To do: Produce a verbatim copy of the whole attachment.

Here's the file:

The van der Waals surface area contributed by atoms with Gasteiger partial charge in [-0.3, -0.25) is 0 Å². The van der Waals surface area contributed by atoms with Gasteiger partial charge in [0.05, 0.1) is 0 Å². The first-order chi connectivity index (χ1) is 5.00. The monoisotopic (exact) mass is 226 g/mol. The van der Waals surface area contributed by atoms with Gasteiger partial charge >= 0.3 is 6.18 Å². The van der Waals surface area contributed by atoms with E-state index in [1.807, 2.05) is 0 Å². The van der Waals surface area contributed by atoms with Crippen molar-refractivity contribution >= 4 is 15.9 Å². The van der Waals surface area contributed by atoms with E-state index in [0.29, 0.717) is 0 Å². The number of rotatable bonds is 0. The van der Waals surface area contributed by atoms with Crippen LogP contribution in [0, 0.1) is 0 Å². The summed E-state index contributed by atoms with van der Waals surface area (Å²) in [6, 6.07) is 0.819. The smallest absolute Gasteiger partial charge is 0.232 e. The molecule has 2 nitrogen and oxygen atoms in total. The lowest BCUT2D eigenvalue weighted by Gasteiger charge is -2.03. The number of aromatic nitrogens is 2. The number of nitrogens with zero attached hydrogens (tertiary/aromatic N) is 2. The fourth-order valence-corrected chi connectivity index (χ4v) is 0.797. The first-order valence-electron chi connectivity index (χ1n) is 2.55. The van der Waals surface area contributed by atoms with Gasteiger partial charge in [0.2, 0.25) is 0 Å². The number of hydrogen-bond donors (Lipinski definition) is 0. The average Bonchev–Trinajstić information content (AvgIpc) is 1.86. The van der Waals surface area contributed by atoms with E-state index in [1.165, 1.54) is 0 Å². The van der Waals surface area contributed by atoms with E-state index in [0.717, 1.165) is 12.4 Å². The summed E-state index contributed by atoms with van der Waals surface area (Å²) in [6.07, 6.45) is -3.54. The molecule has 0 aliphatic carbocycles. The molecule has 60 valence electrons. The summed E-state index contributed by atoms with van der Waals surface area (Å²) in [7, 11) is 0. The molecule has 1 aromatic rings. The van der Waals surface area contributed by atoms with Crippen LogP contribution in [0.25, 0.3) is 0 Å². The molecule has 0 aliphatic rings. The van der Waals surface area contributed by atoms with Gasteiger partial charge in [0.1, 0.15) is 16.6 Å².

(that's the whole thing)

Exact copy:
The van der Waals surface area contributed by atoms with Gasteiger partial charge in [-0.3, -0.25) is 0 Å². The van der Waals surface area contributed by atoms with Gasteiger partial charge in [0.05, 0.1) is 0 Å². The first-order chi connectivity index (χ1) is 5.00. The monoisotopic (exact) mass is 226 g/mol. The van der Waals surface area contributed by atoms with Gasteiger partial charge >= 0.3 is 6.18 Å². The van der Waals surface area contributed by atoms with E-state index in [1.807, 2.05) is 0 Å². The van der Waals surface area contributed by atoms with Crippen molar-refractivity contribution >= 4 is 15.9 Å². The van der Waals surface area contributed by atoms with E-state index in [0.29, 0.717) is 0 Å². The number of rotatable bonds is 0. The van der Waals surface area contributed by atoms with Crippen LogP contribution in [0, 0.1) is 0 Å². The summed E-state index contributed by atoms with van der Waals surface area (Å²) in [6, 6.07) is 0.819. The smallest absolute Gasteiger partial charge is 0.232 e. The molecule has 2 nitrogen and oxygen atoms in total. The lowest BCUT2D eigenvalue weighted by Gasteiger charge is -2.03. The number of aromatic nitrogens is 2. The number of nitrogens with zero attached hydrogens (tertiary/aromatic N) is 2. The fourth-order valence-corrected chi connectivity index (χ4v) is 0.797. The first-order valence-electron chi connectivity index (χ1n) is 2.55. The van der Waals surface area contributed by atoms with Gasteiger partial charge in [0.2, 0.25) is 0 Å². The number of hydrogen-bond donors (Lipinski definition) is 0. The average Bonchev–Trinajstić information content (AvgIpc) is 1.86. The van der Waals surface area contributed by atoms with E-state index in [1.165, 1.54) is 0 Å². The van der Waals surface area contributed by atoms with E-state index in [0.717, 1.165) is 12.4 Å². The summed E-state index contributed by atoms with van der Waals surface area (Å²) in [6.07, 6.45) is -3.54. The molecule has 0 aliphatic carbocycles. The molecule has 60 valence electrons. The summed E-state index contributed by atoms with van der Waals surface area (Å²) in [7, 11) is 0. The molecule has 1 aromatic rings. The van der Waals surface area contributed by atoms with Crippen LogP contribution in [0.25, 0.3) is 0 Å². The molecule has 0 aliphatic rings. The van der Waals surface area contributed by atoms with Gasteiger partial charge in [0.1, 0.15) is 16.6 Å².